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Strictly limiting hours surgical residents can work has not improved patient safety

Strictly limiting the number of hours surgical residents can work has not improved patient outcomes but may have increased complications for some patients and led to higher failure rates on certification exams, a research paper concludes.Traditionally, doctors in the residency phase of their training spent very long hours in a hospital — often around-the-clock — so they could see a wide variety and high volume of patients. In the last 10 years, health authorities started limiting those hours in the hopes of improving patient safety and the education and well-being of doctors.In 2003, the Accreditation Council for Graduate Medical Education in the United States limited residents’ hours to 80 per week. In 2011, the council prohibited first-year residents from working 24 shifts.In Canada, on-call shifts were limited to 16 hours in Quebec after a provincial arbitrator ruled that in 2011 that a 24-hour on-call shift posed a danger to residents’ health and violated the Charter of Rights. Last year a National Steering Committee on Resident Duty Hours said the status quo was unacceptable and that shifts of 24 hours or longer without sleep should be avoided. It urged all provinces and health care institutions to develop comprehensive strategies to minimize fatigue and fatigue-related risks during residency.Dr. Najma Ahmad, a trauma surgeon at St. Michael’s Hospital who was a member of the national group, published a paper today in the Annals of Surgery that found the too-restricted hours may work for some residents, but not for surgical residents.”A one-size fits all approach to resident duty hours may not be appropriate for all specialties,” said Dr. Ahmed, noting that the American College of Surgeons Division of education has stated that mastery in surgery requires “extensive and immersive experiences.”She said the emphasis should be on reducing the amount of non-educational work residents do and to find ways to manage fatigue such as making sure they get enough uninterrupted sleep. Dr. Ahmed, who is also director of the University of Toronto’s General Surgery Program, conducted a meta-analysis of 135 articles on the impact of resident duty hours on clinical and educational outcomes in surgery.”In surgery, recent changes in hours for residents are not consistently associated with improved resident well-being and may have negative impacts on patient outcomes and performance on certification exams,” she said.Dr. …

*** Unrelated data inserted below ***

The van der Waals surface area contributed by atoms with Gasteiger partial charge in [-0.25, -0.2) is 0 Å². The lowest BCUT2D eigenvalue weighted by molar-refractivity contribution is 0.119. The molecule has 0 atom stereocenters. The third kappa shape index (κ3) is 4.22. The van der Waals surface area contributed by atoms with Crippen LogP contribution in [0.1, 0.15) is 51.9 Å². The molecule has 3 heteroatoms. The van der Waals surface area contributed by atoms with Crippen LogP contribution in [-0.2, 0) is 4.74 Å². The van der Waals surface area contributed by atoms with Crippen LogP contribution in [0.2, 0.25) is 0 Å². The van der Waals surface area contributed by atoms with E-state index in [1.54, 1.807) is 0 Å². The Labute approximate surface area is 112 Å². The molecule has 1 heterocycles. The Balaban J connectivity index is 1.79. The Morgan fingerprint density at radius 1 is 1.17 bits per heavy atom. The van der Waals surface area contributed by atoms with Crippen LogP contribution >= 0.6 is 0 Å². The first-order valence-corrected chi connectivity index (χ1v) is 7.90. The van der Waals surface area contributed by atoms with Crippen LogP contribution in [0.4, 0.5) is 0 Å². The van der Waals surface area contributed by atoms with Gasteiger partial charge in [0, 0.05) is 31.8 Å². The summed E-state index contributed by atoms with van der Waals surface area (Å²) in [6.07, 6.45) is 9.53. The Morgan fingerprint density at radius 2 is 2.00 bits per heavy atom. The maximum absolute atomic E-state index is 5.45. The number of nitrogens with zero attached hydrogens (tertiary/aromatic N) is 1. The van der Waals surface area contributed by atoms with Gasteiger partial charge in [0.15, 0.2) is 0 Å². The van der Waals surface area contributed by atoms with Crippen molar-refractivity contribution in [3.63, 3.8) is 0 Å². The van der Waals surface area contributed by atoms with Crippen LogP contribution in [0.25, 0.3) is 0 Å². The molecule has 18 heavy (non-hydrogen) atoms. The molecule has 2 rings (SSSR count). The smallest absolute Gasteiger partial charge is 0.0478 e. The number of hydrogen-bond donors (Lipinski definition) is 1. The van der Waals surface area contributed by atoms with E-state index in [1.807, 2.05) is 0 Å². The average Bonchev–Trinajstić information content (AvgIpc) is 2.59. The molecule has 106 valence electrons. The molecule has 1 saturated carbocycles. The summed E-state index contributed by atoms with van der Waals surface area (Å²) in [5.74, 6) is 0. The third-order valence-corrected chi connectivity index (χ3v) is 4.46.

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Workplace flexibility still a myth for most

Workplace flexibility — it’s a phrase that might be appealing to job seekers or make a company look good, but a new study by the Sloan Center on Aging and Work at Boston College shows flexible work options are out of reach for most employees and that when they are offered, arrangements are limited in size and scope.”While large percentages of employers report that they have at least some workplace flexibility, the number of options is usually limited and they are typically not available to the entire workforce,” says Marcie Pitt-Catsouphes, Ph.D., Director of the Sloan Center on Aging and Work at Boston College and one of the researchers of the study. “We’re trying to help employers understand that flexible work initiatives work best if their organizations offer a comprehensive set of options. Employers who implement limited programs might become frustrated if they don’t see the outcomes they had hoped for saying, ‘Gosh, this didn’t help us at all’ or, ‘it didn’t help us with recruitment’ or ‘it didn’t help us with retention.’ In fact, it may not be that the flexible work options didn’t work. Rather, that the companies didn’t offer a sufficient range of options to the employees.”The study, published in the journal, Community, Work, and Family, examined the flexible work arrangements of 545 U.S. employers and found most arrangements center around allowing employees to move where they work and when they report in, but didn’t include reduction of work or temporary leaves from jobs. Additionally, any flexibility options that are available aren’t being made to the majority of a company’s employees.”We should probably set our standards and expectations a little higher,” says Dr. Pitt-Catsouphes. “Business leaders as well as academics have been trying to promote the adoption of quality flexible work initiatives for the past three decades. We have come to realize how important it is for employers to offer different types of flexibilities so that employees and their supervisors have some choice and control over when, where and how much they work. Employers and employees are better able to reap the benefits of workplace flexibility when the initiatives are comprehensive and well aligned with business priorities.”The study, co-authored by Stephen Sweet of Ithaca College, Elyssa Besen of the Center for Disability Research, Lonnie Golden of Penn State Abington along with Boston College’s Pitt-Catsouphes, found only one in five companies offered more than one approach to workplace flexibility, despite the fact that different employees need different options.”What we’re saying is flexibility can work if you make a commitment to making it work,” says Pitt-Catsouphes. …